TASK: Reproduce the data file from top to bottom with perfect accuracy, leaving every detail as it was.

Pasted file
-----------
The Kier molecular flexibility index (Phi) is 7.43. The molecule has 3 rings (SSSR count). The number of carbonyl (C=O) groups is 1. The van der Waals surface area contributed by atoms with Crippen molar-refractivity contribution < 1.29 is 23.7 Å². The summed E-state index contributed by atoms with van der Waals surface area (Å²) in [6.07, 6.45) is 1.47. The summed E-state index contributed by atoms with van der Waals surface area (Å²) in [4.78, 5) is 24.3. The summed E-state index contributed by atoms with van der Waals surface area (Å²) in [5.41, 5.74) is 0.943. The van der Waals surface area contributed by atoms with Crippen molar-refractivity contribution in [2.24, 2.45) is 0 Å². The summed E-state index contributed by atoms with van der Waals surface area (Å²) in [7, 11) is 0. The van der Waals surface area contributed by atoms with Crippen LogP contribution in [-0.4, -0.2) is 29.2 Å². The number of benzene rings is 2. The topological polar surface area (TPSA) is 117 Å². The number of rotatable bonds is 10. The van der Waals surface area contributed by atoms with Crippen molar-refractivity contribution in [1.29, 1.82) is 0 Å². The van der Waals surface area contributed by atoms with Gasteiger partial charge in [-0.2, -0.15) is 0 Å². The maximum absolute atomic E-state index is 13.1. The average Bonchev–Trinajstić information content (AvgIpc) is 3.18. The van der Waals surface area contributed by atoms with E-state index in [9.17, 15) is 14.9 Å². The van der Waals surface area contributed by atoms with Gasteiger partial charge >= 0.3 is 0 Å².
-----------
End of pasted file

The Kier molecular flexibility index (Phi) is 7.43. The molecule has 3 rings (SSSR count). The number of carbonyl (C=O) groups is 1. The van der Waals surface area contributed by atoms with Crippen molar-refractivity contribution < 1.29 is 23.7 Å². The summed E-state index contributed by atoms with van der Waals surface area (Å²) in [6.07, 6.45) is 1.47. The summed E-state index contributed by atoms with van der Waals surface area (Å²) in [4.78, 5) is 24.3. The summed E-state index contributed by atoms with van der Waals surface area (Å²) in [5.41, 5.74) is 0.943. The van der Waals surface area contributed by atoms with Crippen molar-refractivity contribution in [2.24, 2.45) is 0 Å². The summed E-state index contributed by atoms with van der Waals surface area (Å²) in [7, 11) is 0. The van der Waals surface area contributed by atoms with Crippen LogP contribution in [-0.4, -0.2) is 29.2 Å². The number of benzene rings is 2. The topological polar surface area (TPSA) is 117 Å². The number of rotatable bonds is 10. The van der Waals surface area contributed by atoms with Crippen molar-refractivity contribution in [1.29, 1.82) is 0 Å². The van der Waals surface area contributed by atoms with Gasteiger partial charge in [-0.2, -0.15) is 0 Å². The maximum absolute atomic E-state index is 13.1. The average Bonchev–Trinajstić information content (AvgIpc) is 3.18. The van der Waals surface area contributed by atoms with E-state index in [9.17, 15) is 14.9 Å². The van der Waals surface area contributed by atoms with Gasteiger partial charge >= 0.3 is 0 Å².